First, we preface in this writing that it is a good thing that Remdesivir produced positive results. The TrialSite News research team has written many a story sharing some promising observational snippets about the anti-viral drug that was originally developed to address Ebola. There is enough evidence that the drug can in fact help the body fight the virus. However, the results of the recent remdesivir clinical trial showcasing the positive results was actually the result of a last-minute change to the primary outcomes measures. Rather than focus primarily on the drug’s ability to keep people alive (the protocol’s primary outcome measure), the sponsors were given the greenlight to switch to the secondary outcome measure—that is, the length of time for surviving patients to recover just two weeks prior to the conclusion and Dr. Anthony S. Fauci’s proclamation to the world—that this drug was in fact the “new standard of care.” As noted by a recent Washington Post piece, “Death and other negative outcomes were moved to secondary measure status: They would still be tracked, but they would no longer be the key measure of remdesivir’s performance.”
Why Change the Protocol’s Evaluation Criteria Last Minute?
After all, this was declared an “adaptive trial,” and that is exactly what the trial sponsors and regulators in fact did—made an adjustment! But, changes are rarely made in this way in major clinical trials; they do happen but seldom just days or weeks before the trails’ conclusion and final federal government edicts, reports Christopher Rowland with the Washington Post.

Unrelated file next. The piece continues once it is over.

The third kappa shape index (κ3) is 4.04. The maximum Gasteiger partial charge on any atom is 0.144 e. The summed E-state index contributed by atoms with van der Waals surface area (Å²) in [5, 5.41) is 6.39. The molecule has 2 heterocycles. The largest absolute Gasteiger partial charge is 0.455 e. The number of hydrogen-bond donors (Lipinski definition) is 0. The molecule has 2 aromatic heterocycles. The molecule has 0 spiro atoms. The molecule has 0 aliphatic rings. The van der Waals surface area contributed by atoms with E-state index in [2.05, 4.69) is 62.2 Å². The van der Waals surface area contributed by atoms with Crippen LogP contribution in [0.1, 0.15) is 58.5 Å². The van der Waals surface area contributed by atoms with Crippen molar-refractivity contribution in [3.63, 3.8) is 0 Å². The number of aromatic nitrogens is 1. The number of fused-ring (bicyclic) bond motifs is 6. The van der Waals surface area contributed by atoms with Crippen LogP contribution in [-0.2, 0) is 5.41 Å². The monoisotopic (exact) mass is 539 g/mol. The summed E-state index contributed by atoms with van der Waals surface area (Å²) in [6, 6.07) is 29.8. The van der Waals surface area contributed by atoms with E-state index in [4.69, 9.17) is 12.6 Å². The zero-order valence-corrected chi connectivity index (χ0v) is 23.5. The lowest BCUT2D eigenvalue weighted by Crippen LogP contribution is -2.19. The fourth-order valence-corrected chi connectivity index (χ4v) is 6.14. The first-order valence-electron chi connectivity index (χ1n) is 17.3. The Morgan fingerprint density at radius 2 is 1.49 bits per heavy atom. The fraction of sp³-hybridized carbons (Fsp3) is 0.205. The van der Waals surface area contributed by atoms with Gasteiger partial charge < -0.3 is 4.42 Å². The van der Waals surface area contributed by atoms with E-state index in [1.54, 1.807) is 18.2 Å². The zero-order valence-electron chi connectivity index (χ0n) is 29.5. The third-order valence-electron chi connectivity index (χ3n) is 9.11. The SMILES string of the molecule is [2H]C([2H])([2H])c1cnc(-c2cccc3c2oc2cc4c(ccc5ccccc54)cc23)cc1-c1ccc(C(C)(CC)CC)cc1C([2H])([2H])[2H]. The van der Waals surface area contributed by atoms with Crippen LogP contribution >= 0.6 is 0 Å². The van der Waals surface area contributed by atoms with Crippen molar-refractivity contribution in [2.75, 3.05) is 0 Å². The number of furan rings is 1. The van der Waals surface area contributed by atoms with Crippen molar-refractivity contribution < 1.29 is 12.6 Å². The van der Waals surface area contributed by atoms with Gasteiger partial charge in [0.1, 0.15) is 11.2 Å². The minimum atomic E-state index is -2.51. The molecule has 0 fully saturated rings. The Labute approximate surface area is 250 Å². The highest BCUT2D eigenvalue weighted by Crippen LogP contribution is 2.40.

‘Not a Knockout Drug’
Hence, on the one hand, Dr. Fauci’s signal to the medical establishment that remdesivir is a “standard of care” based on the evidence-and hence immediately thereafter the U.S. Food and Drug Administration (FDA) granted emergency use authorization for the new “standard of care” and hence opening up the sales of the drug. But seemingly wanting to get the other side out there—perhaps to clear the conscious—the head of the National Institute of Allergy and Infectious Diseases (NIAID) noted, as reported in the Washington Post “that remdesivir is not a knockout drug that will change the trajectory of the coronavirus pandemic.”
The actual change is easy to explain according to some: with a novel dangerous rapidly spreading pathogen with such uncertainty around how its lethal effects even manifest in patients that the NIAID’s decision was rational on its face—why not make the simpler secondary measure the actual primary outcome measure? This makes sense right?
The Standard of Care
In the end, remdesivir on average helped patients sick with COVID-19—on average the time to recover declined in the remdesivir group from 15 days to 11 days or a 31% improvement. That’s a good start but let’s hope the standard of care can get considerably better.
Call to Action: Follow the link to review the article.